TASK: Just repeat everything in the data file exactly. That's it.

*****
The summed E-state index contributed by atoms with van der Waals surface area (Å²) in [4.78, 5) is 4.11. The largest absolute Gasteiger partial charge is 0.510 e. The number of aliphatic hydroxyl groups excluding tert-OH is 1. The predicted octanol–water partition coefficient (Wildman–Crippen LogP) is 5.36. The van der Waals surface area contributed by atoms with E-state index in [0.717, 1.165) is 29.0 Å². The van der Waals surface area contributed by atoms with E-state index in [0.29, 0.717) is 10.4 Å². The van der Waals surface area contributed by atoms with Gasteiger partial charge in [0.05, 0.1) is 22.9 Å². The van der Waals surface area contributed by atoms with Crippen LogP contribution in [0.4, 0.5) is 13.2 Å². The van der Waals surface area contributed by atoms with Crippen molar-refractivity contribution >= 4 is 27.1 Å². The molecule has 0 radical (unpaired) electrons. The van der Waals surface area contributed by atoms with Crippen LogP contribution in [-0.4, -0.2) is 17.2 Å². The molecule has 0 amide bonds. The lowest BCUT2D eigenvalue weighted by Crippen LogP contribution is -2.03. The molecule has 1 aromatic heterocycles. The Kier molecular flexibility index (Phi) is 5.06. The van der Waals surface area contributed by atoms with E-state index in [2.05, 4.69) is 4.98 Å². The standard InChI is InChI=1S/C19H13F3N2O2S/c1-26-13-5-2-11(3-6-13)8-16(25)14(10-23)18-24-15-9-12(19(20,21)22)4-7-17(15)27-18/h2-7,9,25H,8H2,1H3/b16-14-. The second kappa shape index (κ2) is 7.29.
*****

The summed E-state index contributed by atoms with van der Waals surface area (Å²) in [4.78, 5) is 4.11. The largest absolute Gasteiger partial charge is 0.510 e. The number of aliphatic hydroxyl groups excluding tert-OH is 1. The predicted octanol–water partition coefficient (Wildman–Crippen LogP) is 5.36. The van der Waals surface area contributed by atoms with E-state index in [0.717, 1.165) is 29.0 Å². The van der Waals surface area contributed by atoms with E-state index in [0.29, 0.717) is 10.4 Å². The van der Waals surface area contributed by atoms with Gasteiger partial charge in [0.05, 0.1) is 22.9 Å². The van der Waals surface area contributed by atoms with Crippen LogP contribution in [0.4, 0.5) is 13.2 Å². The van der Waals surface area contributed by atoms with Crippen molar-refractivity contribution >= 4 is 27.1 Å². The molecule has 0 radical (unpaired) electrons. The van der Waals surface area contributed by atoms with Crippen LogP contribution in [-0.4, -0.2) is 17.2 Å². The molecule has 0 amide bonds. The lowest BCUT2D eigenvalue weighted by Crippen LogP contribution is -2.03. The molecule has 1 aromatic heterocycles. The Kier molecular flexibility index (Phi) is 5.06. The van der Waals surface area contributed by atoms with E-state index in [2.05, 4.69) is 4.98 Å². The standard InChI is InChI=1S/C19H13F3N2O2S/c1-26-13-5-2-11(3-6-13)8-16(25)14(10-23)18-24-15-9-12(19(20,21)22)4-7-17(15)27-18/h2-7,9,25H,8H2,1H3/b16-14-. The second kappa shape index (κ2) is 7.29.